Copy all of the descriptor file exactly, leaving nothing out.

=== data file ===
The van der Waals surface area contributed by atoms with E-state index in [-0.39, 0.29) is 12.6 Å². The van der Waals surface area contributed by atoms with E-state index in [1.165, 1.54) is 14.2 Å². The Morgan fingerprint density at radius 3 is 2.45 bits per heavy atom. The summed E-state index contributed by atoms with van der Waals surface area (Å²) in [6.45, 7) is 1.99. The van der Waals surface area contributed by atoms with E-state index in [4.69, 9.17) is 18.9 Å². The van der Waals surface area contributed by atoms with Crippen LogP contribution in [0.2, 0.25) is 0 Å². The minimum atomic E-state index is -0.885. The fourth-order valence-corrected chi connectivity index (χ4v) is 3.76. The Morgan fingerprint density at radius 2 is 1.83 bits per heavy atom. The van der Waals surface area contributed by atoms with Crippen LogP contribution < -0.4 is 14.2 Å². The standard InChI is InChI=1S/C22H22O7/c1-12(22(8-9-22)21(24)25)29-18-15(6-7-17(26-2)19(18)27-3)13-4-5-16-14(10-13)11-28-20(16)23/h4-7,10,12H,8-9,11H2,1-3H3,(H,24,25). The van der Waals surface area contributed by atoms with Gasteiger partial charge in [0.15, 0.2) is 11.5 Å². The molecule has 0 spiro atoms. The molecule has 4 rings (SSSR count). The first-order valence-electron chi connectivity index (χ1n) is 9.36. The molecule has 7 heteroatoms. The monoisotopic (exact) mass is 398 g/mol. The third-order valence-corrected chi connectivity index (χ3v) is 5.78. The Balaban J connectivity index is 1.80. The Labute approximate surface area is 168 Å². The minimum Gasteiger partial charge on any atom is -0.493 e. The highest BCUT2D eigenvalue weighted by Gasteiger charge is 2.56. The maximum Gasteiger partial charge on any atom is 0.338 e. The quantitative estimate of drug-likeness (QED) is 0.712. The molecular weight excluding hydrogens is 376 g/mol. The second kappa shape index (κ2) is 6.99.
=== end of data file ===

The van der Waals surface area contributed by atoms with E-state index in [-0.39, 0.29) is 12.6 Å². The van der Waals surface area contributed by atoms with E-state index in [1.165, 1.54) is 14.2 Å². The Morgan fingerprint density at radius 3 is 2.45 bits per heavy atom. The summed E-state index contributed by atoms with van der Waals surface area (Å²) in [6.45, 7) is 1.99. The van der Waals surface area contributed by atoms with E-state index in [4.69, 9.17) is 18.9 Å². The van der Waals surface area contributed by atoms with Crippen LogP contribution in [0.2, 0.25) is 0 Å². The minimum atomic E-state index is -0.885. The fourth-order valence-corrected chi connectivity index (χ4v) is 3.76. The Morgan fingerprint density at radius 2 is 1.83 bits per heavy atom. The van der Waals surface area contributed by atoms with Crippen LogP contribution < -0.4 is 14.2 Å². The standard InChI is InChI=1S/C22H22O7/c1-12(22(8-9-22)21(24)25)29-18-15(6-7-17(26-2)19(18)27-3)13-4-5-16-14(10-13)11-28-20(16)23/h4-7,10,12H,8-9,11H2,1-3H3,(H,24,25). The van der Waals surface area contributed by atoms with Gasteiger partial charge in [0.15, 0.2) is 11.5 Å². The molecule has 0 spiro atoms. The molecule has 4 rings (SSSR count). The first-order valence-electron chi connectivity index (χ1n) is 9.36. The molecule has 7 heteroatoms. The monoisotopic (exact) mass is 398 g/mol. The third-order valence-corrected chi connectivity index (χ3v) is 5.78. The Balaban J connectivity index is 1.80. The Labute approximate surface area is 168 Å². The minimum Gasteiger partial charge on any atom is -0.493 e. The highest BCUT2D eigenvalue weighted by Gasteiger charge is 2.56. The maximum Gasteiger partial charge on any atom is 0.338 e. The quantitative estimate of drug-likeness (QED) is 0.712. The molecular weight excluding hydrogens is 376 g/mol. The second kappa shape index (κ2) is 6.99.